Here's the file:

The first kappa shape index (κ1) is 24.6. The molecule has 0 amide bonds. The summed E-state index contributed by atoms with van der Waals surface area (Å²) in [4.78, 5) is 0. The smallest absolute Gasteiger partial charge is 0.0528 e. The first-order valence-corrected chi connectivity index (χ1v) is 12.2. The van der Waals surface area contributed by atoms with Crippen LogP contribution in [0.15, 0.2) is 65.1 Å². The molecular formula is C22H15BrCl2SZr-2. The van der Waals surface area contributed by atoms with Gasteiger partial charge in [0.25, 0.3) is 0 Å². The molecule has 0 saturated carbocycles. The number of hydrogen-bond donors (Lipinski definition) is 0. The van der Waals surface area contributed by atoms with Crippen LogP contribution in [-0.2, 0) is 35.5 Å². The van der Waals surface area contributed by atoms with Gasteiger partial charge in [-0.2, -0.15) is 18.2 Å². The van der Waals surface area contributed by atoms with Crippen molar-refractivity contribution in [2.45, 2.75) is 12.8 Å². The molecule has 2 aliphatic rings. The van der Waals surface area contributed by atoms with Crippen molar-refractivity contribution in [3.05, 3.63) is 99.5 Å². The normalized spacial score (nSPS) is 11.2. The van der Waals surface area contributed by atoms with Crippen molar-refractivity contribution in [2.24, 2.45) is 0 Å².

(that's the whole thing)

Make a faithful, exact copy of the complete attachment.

The first kappa shape index (κ1) is 24.6. The molecule has 0 amide bonds. The summed E-state index contributed by atoms with van der Waals surface area (Å²) in [4.78, 5) is 0. The smallest absolute Gasteiger partial charge is 0.0528 e. The first-order valence-corrected chi connectivity index (χ1v) is 12.2. The van der Waals surface area contributed by atoms with Crippen LogP contribution in [0.15, 0.2) is 65.1 Å². The molecular formula is C22H15BrCl2SZr-2. The van der Waals surface area contributed by atoms with Gasteiger partial charge in [0.25, 0.3) is 0 Å². The molecule has 0 saturated carbocycles. The number of hydrogen-bond donors (Lipinski definition) is 0. The van der Waals surface area contributed by atoms with Crippen LogP contribution in [-0.2, 0) is 35.5 Å². The van der Waals surface area contributed by atoms with Gasteiger partial charge in [-0.2, -0.15) is 18.2 Å². The van der Waals surface area contributed by atoms with Crippen molar-refractivity contribution in [2.45, 2.75) is 12.8 Å². The molecule has 2 aliphatic rings. The van der Waals surface area contributed by atoms with Crippen molar-refractivity contribution in [3.05, 3.63) is 99.5 Å². The normalized spacial score (nSPS) is 11.2. The van der Waals surface area contributed by atoms with Crippen molar-refractivity contribution in [2.24, 2.45) is 0 Å².